Wed. Apr 24th, 2019

War for tips in New York

War for tips in New York


Bars, restaurants and waiters in New York have raised the knife of war around the convenience or not to suppress the traditional tips, which in many cases are intended only to cover part of the workers' wages, lower than in other sectors.

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The waiters in New York, like the rest of the jobs where tips are received, are assigned a minimum wage less than that of other employees.

A proposal to equalize their minimum pay with that of the other sectors by 15 dollars (13.3 euros) per hour and suppress the tips has divided restaurateurs and waiters in the city.

The association Restaurant Opportunities Center United (ROC), to which some 700 restaurants are attached throughout the country, is one of those that defends the implementation of the new regulations, which the governor of New York, Andrew Cuaomo, proposed in December 2017, but that, at the moment, has remained in the limbo of the laws.

Anthony Advincula, spokesman for ROC, assures Efe that from his organization they advocate "a fair payment that eliminates the minimum wage of the tip workers" and complains about the unfulfilled promises of Cuomo in this regard.

"I have ordered the Labor Department to guarantee that there are no more susceptible workers to be exploited because they depend on tips to survive," the governor said at the end of 2017.

According to studies cited then by the New York Administration, the tip is also related to a higher incidence of sexual harassment and lower salaries for women.

The minimum wage in New York City has recently been set at $ 15 per hour for companies with more than 10 employees and at $ 13.5 for businesses with fewer employees, while workers who receive tips charge 10. or 9 dollars (from 8.9 to 8 euros), depending on the size of the premises.

In the United States, leaving a tip is more a duty than a choice of the client, whose only freedom of decision is practically limited to choosing the amount of the economic reward, which fluctuates between 15 and 20% of the total of the account.

Brian Keyser, owner of the small restaurant Casellula, located in the Hell's Kitchen neighborhood of Manhattan, is one of the hoteliers that defends this measure.

"I support a single fair payment. I see the benefits of tips for those who work in the best and most expensive restaurants who usually make a lot of money thanks to them, and are happy to work for a lower salary, but not for the hundreds of thousands of employees who are working for a few salaries and really low tips, "Keyser tells Efe.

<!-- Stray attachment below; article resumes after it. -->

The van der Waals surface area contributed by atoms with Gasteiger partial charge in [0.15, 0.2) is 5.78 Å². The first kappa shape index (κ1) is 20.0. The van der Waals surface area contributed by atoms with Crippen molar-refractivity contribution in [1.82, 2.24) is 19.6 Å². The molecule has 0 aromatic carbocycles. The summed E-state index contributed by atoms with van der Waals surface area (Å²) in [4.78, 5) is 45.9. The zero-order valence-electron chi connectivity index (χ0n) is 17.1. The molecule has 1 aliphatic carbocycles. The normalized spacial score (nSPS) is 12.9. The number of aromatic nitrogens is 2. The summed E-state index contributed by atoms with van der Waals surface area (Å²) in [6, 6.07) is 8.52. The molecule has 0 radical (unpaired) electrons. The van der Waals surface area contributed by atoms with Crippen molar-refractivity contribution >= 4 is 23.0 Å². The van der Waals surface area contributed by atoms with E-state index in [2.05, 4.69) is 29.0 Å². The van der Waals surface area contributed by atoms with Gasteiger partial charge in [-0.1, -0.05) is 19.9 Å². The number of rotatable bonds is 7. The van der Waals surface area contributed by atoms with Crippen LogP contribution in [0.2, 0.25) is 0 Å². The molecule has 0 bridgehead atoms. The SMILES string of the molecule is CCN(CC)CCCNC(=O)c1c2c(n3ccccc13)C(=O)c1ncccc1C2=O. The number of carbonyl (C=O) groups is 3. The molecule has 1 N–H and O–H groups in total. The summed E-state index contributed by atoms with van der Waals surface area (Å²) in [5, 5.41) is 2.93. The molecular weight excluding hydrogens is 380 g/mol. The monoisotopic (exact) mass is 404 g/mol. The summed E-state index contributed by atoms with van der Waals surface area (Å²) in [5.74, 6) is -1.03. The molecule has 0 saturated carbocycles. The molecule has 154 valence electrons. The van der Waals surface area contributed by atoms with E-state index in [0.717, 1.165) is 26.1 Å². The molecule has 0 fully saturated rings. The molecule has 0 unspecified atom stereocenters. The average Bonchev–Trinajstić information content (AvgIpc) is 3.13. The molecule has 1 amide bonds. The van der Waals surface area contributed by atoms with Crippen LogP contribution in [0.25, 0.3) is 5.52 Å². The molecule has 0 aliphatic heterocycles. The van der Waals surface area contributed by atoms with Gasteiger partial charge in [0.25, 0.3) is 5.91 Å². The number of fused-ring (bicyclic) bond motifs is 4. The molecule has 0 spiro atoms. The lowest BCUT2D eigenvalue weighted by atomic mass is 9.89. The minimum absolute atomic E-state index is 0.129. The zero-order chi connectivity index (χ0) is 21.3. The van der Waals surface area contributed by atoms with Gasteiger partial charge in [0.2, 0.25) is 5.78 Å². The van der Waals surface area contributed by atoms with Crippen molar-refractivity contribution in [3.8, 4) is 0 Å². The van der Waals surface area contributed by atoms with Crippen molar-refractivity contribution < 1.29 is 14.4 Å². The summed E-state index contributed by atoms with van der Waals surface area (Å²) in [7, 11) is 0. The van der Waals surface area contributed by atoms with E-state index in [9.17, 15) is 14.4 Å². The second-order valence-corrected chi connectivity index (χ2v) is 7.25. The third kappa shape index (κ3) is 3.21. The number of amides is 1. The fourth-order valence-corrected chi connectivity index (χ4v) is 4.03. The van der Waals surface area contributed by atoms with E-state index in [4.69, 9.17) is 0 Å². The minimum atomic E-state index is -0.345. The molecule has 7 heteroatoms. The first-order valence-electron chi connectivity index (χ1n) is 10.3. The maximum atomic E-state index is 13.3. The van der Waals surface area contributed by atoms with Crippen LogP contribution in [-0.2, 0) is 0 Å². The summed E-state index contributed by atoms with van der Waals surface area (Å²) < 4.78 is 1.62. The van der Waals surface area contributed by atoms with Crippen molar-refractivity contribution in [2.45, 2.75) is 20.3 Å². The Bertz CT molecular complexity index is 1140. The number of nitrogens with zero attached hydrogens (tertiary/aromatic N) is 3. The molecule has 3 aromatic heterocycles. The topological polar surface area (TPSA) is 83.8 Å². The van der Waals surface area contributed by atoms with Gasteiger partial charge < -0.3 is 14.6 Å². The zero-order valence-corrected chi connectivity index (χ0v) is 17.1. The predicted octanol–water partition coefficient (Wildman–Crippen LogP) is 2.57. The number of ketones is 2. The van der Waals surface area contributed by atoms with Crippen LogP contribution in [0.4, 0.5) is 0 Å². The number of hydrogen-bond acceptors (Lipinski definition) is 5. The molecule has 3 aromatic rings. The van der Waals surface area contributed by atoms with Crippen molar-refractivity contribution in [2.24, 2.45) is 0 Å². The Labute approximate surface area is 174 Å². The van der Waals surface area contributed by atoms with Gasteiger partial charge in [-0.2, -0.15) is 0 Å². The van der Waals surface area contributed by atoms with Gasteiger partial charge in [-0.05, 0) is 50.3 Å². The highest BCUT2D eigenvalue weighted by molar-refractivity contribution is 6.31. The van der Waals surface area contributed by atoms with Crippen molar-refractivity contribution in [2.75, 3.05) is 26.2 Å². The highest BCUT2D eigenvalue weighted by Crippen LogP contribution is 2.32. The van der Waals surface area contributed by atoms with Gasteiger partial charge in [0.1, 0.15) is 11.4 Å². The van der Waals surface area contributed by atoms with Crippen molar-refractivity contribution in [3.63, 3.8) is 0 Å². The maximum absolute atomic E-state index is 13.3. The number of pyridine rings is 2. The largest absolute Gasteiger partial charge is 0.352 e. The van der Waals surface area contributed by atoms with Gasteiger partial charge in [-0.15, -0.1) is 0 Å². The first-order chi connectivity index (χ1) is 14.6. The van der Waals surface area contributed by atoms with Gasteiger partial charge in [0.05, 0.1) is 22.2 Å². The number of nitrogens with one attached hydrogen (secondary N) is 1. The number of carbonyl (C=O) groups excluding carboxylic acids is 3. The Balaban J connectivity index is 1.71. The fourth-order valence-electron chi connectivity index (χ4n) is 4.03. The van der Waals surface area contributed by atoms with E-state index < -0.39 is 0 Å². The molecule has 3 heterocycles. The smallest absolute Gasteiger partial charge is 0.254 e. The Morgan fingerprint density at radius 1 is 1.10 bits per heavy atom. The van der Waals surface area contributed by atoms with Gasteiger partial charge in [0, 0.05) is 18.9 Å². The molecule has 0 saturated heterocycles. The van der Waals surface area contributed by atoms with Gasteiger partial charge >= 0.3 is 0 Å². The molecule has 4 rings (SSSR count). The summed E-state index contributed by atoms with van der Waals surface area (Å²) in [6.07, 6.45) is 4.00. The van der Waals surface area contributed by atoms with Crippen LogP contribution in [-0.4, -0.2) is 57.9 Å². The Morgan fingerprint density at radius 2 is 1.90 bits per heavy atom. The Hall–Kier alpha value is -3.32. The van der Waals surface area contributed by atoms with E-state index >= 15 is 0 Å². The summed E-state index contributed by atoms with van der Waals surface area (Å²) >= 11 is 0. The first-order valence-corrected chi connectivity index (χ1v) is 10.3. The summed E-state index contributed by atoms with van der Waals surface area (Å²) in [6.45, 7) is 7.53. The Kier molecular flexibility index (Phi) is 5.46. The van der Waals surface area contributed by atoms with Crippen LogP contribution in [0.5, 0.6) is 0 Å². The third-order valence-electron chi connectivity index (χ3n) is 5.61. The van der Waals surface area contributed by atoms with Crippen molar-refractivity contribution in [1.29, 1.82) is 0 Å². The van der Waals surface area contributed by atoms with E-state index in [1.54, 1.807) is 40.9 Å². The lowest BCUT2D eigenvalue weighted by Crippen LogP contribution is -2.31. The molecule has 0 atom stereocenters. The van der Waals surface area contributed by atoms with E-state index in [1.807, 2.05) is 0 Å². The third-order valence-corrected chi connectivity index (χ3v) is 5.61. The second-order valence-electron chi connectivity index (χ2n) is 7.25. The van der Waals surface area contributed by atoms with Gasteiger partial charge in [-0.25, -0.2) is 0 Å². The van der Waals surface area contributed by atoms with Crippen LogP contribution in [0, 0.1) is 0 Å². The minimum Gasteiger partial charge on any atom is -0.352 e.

However, not everyone in the sector shares the same idea, like the Mexican Carlos Rodríguez, who works in a coffee shop in upper Manhattan and completely rejects the suppression of tips.

"I'm a barista, I make coffee in the Upper East Side (...), it's the only way we can survive. The majority (of the bosses) does not pay even the minimum wage, "says this 34-year-old waiter, who has been working in New York for a decade in the hospitality industry.

Rodriguez, an activist in the workers' association "Justice Will Be Served," is also suspicious of the minimum wage increase because, he says: "from our experience we see that customers are going to give less (tips)."

This Mexican from Oaxaca, who currently earn between 20 and 25 dollars (from 17.8 to 22.2 euros) the hour thanks to tips, considers that with an increase in salaries, employers "will shorten the hours (of work of their employees) to not take more money out of their pockets."

On the other hand, hoteliers who oppose this initiative, such as Andrew Rigie, executive director of the association New York City Hospitality Alliance, ask that things remain as they are because they fear that the measure will force owners to raise menu prices and, therefore, lose customers.

"We need to breathe, no more regulations," says Rigie, who like Rodriguez believes that the increase in the minimum pay to $ 15 will force the hoteliers to hire workers less hours to avoid incurring more costs and, consequently, , many businesses will close.

Given this, the spokesman of ROC, Anthony Advincula, retorts that California, Oregon, Washington, Alaska, Nevada, Montana and Minnesota have already applied similar laws and neither the restoration has collapsed nor the tips have disappeared.

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